Monday, March 13, 2006

Drew's problems

After Drew was born and had his initial assessment and x-rays, it became obvious that things were worse than they appeared on all of the U/S.

His heart is not smushed up against the right side of the chest wall like it looked on the U/S. It's more in the middle of the chest, not in a horrible place. They have yet to find anything structurally wrong with his heart aside from the valves not closing, as they do in normal children, after birth. These open valves are the main contributors to his pulmonary hypertension.

He has fairly serious pulmonary hypertension which is why he's on ECMO. Pulmonary hypertension is (from here):
In the womb, the pathway of your baby's blood circulation is different than it is after birth.

In the uterus, a baby's circulation bypasses the lungs. The lungs are not needed to exchange oxygen because the placenta (the organ that nourishes and protects your developing baby) supplies the baby with oxygen through the umbilical cord. The pulmonary artery - which, after birth, will carry blood from the heart to the lungs - instead sends blood directly back to the heart through a fetal blood vessel called the ductus arteriosus.

Normally, when a baby is born and begins to breathe air, his circulatory system quickly adapts to the outside world. The pressure in the lungs changes as air enters and inflates the lungs. As a result, the ductus arteriosus, which previously supplied the fetal heart with blood, permanently closes. Blood returning to the heart from the body can now be pumped into the lungs, where oxygen and carbon dioxide are exchanged. The blood is then returned to the heart and pumped back out to the body in an oxygen-rich state.

In a baby with PPHN, however, the fetal circulatory system doesn't "switch over." The ductus arteriosus remains open, and the baby's blood flow continues to bypass the lungs. Even though the baby is breathing, oxygen in the breathed air will not reach the bloodstream. Because the blood returning from the body is unable to enter the lungs properly - and instead flows through the still-open ductus arteriosus - it returns to the heart in an oxygen-poor state. This condition is known as persistent fetal circulation, or PFC.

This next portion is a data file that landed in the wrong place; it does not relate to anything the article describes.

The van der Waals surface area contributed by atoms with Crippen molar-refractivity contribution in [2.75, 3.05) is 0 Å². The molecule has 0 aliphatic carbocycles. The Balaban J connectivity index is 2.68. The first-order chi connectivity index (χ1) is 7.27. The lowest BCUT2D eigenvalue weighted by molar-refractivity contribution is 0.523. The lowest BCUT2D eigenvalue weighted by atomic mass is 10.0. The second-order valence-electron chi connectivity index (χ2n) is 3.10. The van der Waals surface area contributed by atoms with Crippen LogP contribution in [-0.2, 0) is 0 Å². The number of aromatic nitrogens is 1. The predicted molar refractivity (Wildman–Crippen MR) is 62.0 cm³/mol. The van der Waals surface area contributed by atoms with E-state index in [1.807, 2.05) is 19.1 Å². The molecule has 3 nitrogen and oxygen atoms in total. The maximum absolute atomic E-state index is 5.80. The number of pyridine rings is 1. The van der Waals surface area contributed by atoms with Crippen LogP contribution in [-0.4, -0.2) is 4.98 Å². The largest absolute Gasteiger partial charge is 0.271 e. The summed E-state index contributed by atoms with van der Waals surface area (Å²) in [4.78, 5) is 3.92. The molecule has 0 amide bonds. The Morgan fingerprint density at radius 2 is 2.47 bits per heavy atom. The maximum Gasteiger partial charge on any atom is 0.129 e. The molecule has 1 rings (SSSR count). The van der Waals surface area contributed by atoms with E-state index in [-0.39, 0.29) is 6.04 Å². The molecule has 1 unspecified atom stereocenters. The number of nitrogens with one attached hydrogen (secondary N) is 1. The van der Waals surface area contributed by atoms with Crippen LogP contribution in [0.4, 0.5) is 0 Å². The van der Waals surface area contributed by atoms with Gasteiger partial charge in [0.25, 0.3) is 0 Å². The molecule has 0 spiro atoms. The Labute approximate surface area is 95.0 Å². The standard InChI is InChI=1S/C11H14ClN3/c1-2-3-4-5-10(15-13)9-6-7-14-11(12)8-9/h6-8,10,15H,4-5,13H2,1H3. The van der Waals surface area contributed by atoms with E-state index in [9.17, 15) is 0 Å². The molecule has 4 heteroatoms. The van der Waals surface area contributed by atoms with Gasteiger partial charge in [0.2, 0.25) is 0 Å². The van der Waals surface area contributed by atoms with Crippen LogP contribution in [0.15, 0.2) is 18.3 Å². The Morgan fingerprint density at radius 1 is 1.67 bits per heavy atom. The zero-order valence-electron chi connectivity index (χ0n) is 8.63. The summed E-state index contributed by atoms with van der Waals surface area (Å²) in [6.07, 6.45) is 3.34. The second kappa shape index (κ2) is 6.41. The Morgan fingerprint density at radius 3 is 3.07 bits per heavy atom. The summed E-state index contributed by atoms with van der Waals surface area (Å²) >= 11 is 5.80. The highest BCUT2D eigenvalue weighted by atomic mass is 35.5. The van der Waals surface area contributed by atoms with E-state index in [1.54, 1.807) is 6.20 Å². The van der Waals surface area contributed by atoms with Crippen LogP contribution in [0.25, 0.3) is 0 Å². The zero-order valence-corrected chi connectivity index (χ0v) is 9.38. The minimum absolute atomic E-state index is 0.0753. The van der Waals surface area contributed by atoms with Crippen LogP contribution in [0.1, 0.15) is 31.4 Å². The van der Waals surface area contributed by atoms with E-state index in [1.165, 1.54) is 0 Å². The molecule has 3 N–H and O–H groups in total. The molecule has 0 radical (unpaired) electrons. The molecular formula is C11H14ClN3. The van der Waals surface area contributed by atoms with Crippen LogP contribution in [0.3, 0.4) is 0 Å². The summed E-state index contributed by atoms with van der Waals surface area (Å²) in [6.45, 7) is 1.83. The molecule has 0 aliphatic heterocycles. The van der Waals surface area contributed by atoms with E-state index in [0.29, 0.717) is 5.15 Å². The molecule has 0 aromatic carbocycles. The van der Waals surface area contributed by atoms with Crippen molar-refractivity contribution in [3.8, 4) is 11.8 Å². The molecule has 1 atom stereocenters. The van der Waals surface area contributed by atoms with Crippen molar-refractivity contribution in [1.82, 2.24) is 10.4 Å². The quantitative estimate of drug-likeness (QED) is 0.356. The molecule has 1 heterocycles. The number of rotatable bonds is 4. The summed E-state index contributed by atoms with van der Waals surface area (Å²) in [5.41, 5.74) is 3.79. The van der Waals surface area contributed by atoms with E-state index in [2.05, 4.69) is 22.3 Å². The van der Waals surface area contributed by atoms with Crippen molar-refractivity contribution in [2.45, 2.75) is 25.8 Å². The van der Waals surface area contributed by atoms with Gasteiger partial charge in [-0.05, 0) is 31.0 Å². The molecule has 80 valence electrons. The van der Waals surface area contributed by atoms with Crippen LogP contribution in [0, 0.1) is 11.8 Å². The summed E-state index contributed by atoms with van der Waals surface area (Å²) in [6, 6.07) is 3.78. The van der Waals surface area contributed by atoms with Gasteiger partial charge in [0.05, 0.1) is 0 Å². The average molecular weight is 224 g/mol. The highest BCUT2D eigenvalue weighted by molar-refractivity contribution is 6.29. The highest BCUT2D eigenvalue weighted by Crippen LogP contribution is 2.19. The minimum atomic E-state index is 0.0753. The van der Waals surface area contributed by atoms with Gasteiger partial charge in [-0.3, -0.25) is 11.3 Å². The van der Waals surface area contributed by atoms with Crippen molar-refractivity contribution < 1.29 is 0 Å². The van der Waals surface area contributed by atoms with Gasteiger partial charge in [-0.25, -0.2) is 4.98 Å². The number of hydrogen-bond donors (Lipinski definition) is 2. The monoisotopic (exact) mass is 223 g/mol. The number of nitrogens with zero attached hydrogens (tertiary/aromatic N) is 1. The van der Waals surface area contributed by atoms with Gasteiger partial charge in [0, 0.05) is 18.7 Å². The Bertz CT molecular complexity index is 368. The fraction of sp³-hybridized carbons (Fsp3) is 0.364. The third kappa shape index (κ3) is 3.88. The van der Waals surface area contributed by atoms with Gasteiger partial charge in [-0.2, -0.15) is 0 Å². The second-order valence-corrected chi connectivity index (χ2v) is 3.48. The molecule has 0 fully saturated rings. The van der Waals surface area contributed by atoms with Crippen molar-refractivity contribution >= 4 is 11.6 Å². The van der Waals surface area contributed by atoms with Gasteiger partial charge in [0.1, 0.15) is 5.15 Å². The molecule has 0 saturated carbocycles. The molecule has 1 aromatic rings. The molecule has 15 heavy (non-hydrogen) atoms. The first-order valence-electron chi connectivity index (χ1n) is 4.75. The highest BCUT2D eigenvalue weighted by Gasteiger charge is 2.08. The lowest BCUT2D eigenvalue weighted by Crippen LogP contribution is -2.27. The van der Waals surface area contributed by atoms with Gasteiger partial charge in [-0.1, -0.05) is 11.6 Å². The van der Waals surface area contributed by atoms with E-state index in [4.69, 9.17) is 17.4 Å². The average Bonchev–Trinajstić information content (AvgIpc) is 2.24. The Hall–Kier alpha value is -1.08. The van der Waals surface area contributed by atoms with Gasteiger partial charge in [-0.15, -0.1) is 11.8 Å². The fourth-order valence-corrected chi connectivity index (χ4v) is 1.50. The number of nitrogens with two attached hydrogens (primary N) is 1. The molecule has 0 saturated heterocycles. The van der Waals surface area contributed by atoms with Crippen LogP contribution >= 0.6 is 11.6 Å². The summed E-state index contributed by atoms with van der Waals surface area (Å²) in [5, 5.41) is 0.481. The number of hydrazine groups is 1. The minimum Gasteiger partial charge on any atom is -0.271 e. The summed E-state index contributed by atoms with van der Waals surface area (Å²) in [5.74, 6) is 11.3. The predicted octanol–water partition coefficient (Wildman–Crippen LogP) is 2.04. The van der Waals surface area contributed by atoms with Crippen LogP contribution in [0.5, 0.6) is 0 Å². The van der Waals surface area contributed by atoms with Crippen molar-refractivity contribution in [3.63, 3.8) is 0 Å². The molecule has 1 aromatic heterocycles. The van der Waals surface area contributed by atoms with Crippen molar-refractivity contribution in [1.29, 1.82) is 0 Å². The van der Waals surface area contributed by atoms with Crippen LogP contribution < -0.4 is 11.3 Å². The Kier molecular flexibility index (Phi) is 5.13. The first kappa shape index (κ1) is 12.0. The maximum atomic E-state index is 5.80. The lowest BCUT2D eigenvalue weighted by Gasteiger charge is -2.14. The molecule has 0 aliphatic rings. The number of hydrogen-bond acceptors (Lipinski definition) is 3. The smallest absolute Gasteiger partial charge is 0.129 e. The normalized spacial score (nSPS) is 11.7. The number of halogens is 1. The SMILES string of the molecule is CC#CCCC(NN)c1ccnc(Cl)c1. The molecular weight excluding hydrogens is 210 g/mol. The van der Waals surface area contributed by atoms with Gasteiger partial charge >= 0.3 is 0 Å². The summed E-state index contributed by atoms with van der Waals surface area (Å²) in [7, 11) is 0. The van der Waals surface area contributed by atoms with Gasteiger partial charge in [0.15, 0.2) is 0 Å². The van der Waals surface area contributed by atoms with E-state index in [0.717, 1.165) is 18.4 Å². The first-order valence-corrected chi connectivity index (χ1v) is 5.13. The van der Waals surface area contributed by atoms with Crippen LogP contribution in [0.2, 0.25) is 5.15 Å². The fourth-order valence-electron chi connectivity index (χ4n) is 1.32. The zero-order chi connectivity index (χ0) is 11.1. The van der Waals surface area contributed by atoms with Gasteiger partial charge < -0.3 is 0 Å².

"The baby's circulation has not made the normal transition from fetal circulation to normal newborn circulation, because pressure in the lungs is increased and this causes distress," says Neal Cohn, MD, a pediatrician. Depending on the degree of PPHN causing the persistent fetal circulation, the oxygen in the air your baby breathes into his lungs is not adequately picked up and carried by the blood to other areas of the body that need it (such as the brain, kidneys, liver, and other organs). These organs soon become stressed from lack of oxygen.
So that's Drew's main problem at the moment.

His chest x-ray is a pretty ugly thing to see. His right lung is there, but a bit small. His left lung, well, he basically doesn't have a left lung there is so little tissue that is showing up.

It appears as though all of his stomach and all of his intestines are up in the left side of his chest. So is part of his liver. We were never told of the liver being up there, we asked at EVERY ultrasound that specific question and were always told, "NO, the liver is down." I'm a bit upset about that (understatement).

Drew cannot have surgery to repair these issues until he stabalizes. There is a possibility that the doctor would operate while he's still on ECMO but that poses some pretty big risks (can't move him out of the NICU, he's on heavy blood thinners--heparin--etc.). Right now, surgery is a part of the long-term picture and we're only thinking in the short-term.

He's been on paralyzing meds until yesterday because he's been trying to breathe over the machine. That's not good since he can't get rid of the carbon dioxide without the machine. Today, he's just sedated and we're waiting to see how he does.

He's also on nitric oxide (not to be confused with nitrous oxide) to dilate his arteries and increase blood flow. The surgeon was hoping to wean him off of it when he was put on ECMO but his sats went haywire (showed a large separation between what is taken in and what is taken out, which is bad) so they've left that alone. They are going to try and wean him off of the nitric oxide again tomorrow so let's hope it will go well this time.

Right now, he's in a holding pattern, not really any better but not any worse. Going on ECMO was devastating though, at least to me. That's how things are with Drew in a nutshell.


Anonymous said...

I want you to know that I feel your pain and the place you are sitting at is a horrible feeling. My son Alex was born on Sept. 26th. I did everything right and went to every ultrasound appt. but they never told me that his liver was in his chest. He also had shunting issues around his lungs. I want you to know I am not writing this to scare you but to let you know you are not alone and that you will be in my thoughts and prayers. My baby was strong and held on for exactly a month. He spent 21 days on ECMO, had his surgery, and was off for 6 days. Unfortunately he did not make it but hold on because Drew sounds so strong. God Bless, love and I pray all is well for your family and son.